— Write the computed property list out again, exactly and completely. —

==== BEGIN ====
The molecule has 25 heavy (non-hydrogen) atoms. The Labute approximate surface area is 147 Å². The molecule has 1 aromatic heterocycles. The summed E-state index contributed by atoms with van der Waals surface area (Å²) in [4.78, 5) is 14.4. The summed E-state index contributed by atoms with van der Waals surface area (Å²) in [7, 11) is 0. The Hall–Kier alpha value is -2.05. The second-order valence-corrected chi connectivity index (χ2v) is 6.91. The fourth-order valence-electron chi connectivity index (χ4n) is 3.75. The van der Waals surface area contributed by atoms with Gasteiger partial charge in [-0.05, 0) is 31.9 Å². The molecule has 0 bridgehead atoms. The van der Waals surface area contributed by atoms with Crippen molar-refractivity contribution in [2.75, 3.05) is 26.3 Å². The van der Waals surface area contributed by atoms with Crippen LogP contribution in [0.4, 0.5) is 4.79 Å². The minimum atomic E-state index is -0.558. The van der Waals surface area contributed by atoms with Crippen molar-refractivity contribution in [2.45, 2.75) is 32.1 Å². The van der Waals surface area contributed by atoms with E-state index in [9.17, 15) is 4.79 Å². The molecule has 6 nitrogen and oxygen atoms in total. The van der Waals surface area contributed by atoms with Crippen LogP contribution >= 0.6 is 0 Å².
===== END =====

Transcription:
The molecule has 25 heavy (non-hydrogen) atoms. The Labute approximate surface area is 147 Å². The molecule has 1 aromatic heterocycles. The summed E-state index contributed by atoms with van der Waals surface area (Å²) in [4.78, 5) is 14.4. The summed E-state index contributed by atoms with van der Waals surface area (Å²) in [7, 11) is 0. The Hall–Kier alpha value is -2.05. The second-order valence-corrected chi connectivity index (χ2v) is 6.91. The fourth-order valence-electron chi connectivity index (χ4n) is 3.75. The van der Waals surface area contributed by atoms with Gasteiger partial charge in [-0.05, 0) is 31.9 Å². The molecule has 0 bridgehead atoms. The van der Waals surface area contributed by atoms with Crippen molar-refractivity contribution in [2.75, 3.05) is 26.3 Å². The van der Waals surface area contributed by atoms with Crippen LogP contribution in [0.4, 0.5) is 4.79 Å². The minimum atomic E-state index is -0.558. The van der Waals surface area contributed by atoms with Crippen molar-refractivity contribution in [2.45, 2.75) is 32.1 Å². The van der Waals surface area contributed by atoms with E-state index in [9.17, 15) is 4.79 Å². The molecule has 6 nitrogen and oxygen atoms in total. The van der Waals surface area contributed by atoms with Crippen LogP contribution >= 0.6 is 0 Å².